Before & After RNY with Dennis, losing 147 pounds!January 17, 2017
I have struggled with excess weight since the first grade. I come from an Italian heritage, so portion size was always supersize. I was very active in school, participating in wrestling and lacrosse, which kept me from looking my actual weight but after graduation, I started to pack the weight on. I had success with Weight Watchers on two occasions losing 50 pounds in 3 months, my family laughingly referred to me as the “Weight Watcher Nazi.” Although, I followed the plan to the letter I started to gain weight and become discouraged. I would eventually gain back the 50 pounds with an additional 20 pounds on both occasions.
Negative Perception of Overweight Nurses
Upon my return to school for a Bachelor of Nursing degree, I was surprised to learn that a recurrent topic in many of my classes was overweight nurses and its negative perception.
The perception was that an overweight nurse was a sign of not being professional and thus reflected the nursing care you delivered. I had to defend why being overweight didn’t make me a poor nurse.
I never even knew that this was an issue and the comments some of these nurses would say truly belittled me. Moreover, since I work in the emergency room, I had to subdue a few clients who were dangers to themselves or others. I know it is taunting from a drunk individual, but it still hurts when they would comment about my size and how I, “let myself go.”
Furthermore, work started a wellness program that would take BMI, waist measurements, and blood work yearly and penalize you if you failed to meet the benchmarks by removing money from each paycheck for each category failed. I felt that some of the benchmarks were unrealistically low and I would never meet them.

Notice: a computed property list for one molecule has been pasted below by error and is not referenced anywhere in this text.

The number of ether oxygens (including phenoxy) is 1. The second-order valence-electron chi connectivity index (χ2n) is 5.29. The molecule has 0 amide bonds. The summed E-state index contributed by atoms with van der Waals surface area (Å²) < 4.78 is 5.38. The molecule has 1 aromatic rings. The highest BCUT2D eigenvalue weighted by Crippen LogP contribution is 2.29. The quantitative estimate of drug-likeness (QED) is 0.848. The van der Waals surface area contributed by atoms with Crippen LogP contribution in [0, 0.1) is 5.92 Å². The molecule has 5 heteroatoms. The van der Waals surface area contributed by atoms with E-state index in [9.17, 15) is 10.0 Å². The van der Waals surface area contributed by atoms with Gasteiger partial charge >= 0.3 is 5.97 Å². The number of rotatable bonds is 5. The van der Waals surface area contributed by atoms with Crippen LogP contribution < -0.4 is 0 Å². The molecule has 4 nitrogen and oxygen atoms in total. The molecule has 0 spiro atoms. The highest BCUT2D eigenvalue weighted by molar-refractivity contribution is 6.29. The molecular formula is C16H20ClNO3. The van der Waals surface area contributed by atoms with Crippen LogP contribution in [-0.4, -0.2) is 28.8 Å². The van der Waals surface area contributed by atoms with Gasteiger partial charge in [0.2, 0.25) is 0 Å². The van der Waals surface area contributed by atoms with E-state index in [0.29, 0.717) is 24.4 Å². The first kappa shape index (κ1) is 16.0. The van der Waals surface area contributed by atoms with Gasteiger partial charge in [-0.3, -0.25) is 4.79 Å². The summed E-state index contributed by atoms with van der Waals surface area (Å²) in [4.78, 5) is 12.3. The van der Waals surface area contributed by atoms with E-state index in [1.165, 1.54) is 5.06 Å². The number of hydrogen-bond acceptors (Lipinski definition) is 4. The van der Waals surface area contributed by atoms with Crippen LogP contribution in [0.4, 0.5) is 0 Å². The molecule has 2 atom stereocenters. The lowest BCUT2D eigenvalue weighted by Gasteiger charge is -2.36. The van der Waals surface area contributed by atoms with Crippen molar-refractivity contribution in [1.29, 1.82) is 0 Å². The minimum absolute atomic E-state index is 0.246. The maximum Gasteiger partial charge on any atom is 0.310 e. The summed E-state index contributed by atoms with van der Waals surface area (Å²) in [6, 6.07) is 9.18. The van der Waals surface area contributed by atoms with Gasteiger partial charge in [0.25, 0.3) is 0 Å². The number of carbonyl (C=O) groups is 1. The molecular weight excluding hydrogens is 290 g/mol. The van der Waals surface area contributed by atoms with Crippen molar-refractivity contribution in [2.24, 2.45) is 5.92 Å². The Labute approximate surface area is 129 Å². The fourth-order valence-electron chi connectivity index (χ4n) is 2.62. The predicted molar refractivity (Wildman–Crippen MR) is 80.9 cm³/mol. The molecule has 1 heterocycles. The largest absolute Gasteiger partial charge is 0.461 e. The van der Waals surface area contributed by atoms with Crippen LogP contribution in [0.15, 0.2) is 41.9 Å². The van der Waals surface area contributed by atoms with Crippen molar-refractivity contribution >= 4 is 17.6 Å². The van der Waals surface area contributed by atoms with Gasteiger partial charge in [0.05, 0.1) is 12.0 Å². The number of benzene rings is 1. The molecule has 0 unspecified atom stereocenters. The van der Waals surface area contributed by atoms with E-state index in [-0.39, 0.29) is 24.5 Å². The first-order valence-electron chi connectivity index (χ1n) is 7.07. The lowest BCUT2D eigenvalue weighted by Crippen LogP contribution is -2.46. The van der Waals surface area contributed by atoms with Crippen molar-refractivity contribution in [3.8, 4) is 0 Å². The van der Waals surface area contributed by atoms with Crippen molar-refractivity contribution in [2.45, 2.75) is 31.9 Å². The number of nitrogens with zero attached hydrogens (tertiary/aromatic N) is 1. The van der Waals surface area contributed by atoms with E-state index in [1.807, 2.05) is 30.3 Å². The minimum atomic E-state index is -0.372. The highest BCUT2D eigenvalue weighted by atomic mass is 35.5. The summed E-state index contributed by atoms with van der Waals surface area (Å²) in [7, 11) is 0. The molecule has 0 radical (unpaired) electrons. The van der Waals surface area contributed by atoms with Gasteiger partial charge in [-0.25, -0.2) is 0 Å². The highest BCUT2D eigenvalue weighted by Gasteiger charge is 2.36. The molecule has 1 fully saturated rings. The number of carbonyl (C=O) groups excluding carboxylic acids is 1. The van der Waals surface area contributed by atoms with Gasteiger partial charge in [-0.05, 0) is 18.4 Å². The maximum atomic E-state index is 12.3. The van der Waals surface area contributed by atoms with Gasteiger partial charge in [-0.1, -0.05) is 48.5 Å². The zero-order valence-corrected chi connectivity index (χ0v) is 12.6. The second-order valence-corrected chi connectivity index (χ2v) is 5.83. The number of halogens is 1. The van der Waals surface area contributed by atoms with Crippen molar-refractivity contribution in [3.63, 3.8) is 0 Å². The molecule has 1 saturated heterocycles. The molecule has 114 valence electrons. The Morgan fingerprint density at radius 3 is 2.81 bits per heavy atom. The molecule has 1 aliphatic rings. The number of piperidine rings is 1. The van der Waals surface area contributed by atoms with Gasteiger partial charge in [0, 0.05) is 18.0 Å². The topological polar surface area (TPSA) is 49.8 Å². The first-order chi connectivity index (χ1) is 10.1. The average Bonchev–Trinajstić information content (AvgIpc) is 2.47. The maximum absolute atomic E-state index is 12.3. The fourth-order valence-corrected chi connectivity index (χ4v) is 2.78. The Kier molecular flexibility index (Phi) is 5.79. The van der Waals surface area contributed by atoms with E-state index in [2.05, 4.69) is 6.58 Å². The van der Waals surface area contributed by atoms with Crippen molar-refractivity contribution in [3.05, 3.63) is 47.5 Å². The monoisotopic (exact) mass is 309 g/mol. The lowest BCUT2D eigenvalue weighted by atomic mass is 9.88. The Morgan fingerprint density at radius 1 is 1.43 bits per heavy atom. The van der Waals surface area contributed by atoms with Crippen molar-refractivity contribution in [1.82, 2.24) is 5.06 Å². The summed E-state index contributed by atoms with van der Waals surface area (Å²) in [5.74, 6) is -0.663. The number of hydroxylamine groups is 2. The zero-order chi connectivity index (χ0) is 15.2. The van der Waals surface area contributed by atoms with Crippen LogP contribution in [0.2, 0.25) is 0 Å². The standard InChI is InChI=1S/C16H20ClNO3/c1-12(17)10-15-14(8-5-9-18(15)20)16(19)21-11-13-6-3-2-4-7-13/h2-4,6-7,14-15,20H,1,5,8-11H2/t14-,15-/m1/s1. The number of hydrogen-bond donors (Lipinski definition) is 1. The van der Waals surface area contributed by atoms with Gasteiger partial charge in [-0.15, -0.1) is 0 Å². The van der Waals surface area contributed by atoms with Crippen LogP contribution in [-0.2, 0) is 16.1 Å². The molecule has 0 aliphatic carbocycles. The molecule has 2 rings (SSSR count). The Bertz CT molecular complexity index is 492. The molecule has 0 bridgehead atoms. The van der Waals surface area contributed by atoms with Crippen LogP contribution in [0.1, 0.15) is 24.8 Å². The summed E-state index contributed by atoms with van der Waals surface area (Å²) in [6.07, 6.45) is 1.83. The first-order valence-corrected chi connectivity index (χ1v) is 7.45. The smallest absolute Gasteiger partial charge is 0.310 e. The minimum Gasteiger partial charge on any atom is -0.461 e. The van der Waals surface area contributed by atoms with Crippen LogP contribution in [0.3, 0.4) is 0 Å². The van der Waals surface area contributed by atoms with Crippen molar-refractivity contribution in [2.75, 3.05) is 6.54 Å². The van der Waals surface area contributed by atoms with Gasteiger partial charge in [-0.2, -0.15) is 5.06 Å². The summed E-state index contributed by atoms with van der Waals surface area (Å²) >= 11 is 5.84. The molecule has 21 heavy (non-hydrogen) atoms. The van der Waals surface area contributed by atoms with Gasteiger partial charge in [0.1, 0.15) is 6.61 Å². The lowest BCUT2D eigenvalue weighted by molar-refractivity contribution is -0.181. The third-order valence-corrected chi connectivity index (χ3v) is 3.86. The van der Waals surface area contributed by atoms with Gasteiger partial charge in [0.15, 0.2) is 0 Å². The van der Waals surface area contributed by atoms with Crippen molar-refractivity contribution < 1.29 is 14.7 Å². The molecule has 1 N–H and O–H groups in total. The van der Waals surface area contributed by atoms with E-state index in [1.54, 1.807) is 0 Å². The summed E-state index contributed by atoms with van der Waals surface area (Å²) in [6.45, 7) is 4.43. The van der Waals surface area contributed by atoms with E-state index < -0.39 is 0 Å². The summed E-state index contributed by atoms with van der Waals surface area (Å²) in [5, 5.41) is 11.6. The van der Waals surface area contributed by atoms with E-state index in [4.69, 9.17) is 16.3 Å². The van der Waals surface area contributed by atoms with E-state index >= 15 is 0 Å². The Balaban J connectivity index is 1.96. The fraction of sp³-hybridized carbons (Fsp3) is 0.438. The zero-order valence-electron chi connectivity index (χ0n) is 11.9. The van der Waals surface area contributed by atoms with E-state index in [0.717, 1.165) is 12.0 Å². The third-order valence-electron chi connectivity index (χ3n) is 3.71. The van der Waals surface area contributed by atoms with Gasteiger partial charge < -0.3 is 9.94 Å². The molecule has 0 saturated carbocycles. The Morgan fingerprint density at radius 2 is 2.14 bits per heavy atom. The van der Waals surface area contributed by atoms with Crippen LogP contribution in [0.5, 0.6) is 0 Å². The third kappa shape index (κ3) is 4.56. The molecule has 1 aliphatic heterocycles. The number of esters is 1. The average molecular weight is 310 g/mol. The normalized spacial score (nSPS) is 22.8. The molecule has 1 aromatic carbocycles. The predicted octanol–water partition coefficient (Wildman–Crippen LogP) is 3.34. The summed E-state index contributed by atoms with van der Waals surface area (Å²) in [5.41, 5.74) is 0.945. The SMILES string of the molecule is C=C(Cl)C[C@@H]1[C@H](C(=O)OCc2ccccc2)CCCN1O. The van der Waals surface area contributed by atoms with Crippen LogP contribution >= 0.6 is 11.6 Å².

What I did see through this program was my glucose levels creeping up each year. I tried to work out and diet but even after 3 months of trying to run, I could not get over 5 minutes of exercise without my heart rate reaching dangerous levels with chest pain and shortness of breath. It was also affecting my job performance as I would easily become winded during emergency situations. This was the last straw and made me look into surgical interventions.
Before & After RNY
Total Weight loss: 147lbs
Surgery Type: RNY Gastric Bypass
Surgery Date: 10/4/2015
Surgeon: Dr. Ayotunde Adeyeri
I was terrified of the procedure because my wife had it ten years before and suffered from a gastric leak two weeks postoperative and could not eat for an entire month. To add insult to injury, she developed a large blood clot from the intravenous line and still has lingering effects. I had also been all too aware of the risks of complications after surgery including blood clots and addiction to medication. Dr. Adeyeri and the support group held at my hospital assured me that if I followed the plan that these complications would not occur. I also did not have the full support from friends and coworkers having multiple people tell me not to get the procedure. Finally, I feared the intolerance's of foods that the surgery may cause.
Life After Surgery